This was a very interesting group of people. One guy was a “beat boxer,” a guy who makes music by making noises, primarily with his mouth and a microphone. These noises are fed into a box that records the stuff and plays it back in a loop. It was really pretty fascinating. For the first time I pulled out the 200 watt amplifier under the seat and we plugged in to it. For a while I played guitar with these guys and it was pretty fun.

I was asked how long I’ve been playing guitar, a question I haven’t heard in quite a while. I don’t really know the answer. I’ve been playing since high school, so I guess that’s thirty-some years. In retrospect, the best answer might have been “since before you were born,” but I didn’t think of that. When you have been playing as long as I have, the answer is pretty meaningless. Most people get to a certain level in a year or two or three and don’t really improve much after that. I’m not much different, though I have picked up some new stuff in the past five years or so. Still, a teenager with unlimited time (which virtually all teenagers have) and great determination could be a better player than I am in a year or two, certainly five. Of course, he probably still wouldn’t know as many tired old rock and folk songs from the 70s and 80s as I do.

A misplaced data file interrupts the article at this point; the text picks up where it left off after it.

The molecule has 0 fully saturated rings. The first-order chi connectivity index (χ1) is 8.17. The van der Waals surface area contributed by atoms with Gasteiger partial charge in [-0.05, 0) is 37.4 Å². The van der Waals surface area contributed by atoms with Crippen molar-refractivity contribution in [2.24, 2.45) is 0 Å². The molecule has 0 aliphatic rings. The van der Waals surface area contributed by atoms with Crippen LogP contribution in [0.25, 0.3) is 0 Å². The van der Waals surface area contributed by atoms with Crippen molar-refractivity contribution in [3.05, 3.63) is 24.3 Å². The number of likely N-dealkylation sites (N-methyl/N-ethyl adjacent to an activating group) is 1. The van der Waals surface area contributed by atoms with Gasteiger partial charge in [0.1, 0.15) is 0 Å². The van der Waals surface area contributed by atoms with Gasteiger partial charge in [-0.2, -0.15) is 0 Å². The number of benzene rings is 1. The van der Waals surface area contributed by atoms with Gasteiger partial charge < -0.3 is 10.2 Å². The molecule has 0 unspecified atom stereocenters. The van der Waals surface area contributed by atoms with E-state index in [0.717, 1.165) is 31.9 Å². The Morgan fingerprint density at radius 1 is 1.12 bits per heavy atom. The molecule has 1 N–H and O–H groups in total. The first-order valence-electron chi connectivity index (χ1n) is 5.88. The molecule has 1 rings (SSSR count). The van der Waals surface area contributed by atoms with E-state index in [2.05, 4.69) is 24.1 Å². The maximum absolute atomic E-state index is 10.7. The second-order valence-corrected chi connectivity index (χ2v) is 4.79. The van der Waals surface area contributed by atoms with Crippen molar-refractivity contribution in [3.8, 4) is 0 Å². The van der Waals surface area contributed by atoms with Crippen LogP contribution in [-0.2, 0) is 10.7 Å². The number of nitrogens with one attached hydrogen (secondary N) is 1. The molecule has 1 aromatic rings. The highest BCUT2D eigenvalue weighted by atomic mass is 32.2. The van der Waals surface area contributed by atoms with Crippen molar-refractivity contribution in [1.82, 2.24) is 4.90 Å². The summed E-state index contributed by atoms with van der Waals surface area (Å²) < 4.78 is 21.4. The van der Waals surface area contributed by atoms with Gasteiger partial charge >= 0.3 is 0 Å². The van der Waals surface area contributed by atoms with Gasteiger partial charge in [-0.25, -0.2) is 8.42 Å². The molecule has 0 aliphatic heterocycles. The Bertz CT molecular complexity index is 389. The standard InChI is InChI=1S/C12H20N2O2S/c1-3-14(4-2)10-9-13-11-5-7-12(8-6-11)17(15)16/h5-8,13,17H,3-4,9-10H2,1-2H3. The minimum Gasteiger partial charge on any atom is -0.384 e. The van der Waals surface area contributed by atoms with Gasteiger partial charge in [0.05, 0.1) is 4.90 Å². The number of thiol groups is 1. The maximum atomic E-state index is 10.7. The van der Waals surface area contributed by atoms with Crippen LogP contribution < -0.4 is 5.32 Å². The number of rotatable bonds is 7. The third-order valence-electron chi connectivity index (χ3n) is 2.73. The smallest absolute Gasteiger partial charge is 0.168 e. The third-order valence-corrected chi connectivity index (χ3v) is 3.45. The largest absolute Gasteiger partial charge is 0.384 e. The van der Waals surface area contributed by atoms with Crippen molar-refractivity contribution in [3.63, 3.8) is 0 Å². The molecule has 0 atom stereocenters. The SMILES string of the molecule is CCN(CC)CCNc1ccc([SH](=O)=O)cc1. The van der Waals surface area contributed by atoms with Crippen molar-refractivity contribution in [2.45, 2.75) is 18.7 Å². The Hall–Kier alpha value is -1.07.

As it was, people claimed to be wildly impressed with my guitar playing. I didn’t even play that much. Maybe playing for longer than they’d been alive counted for something after all.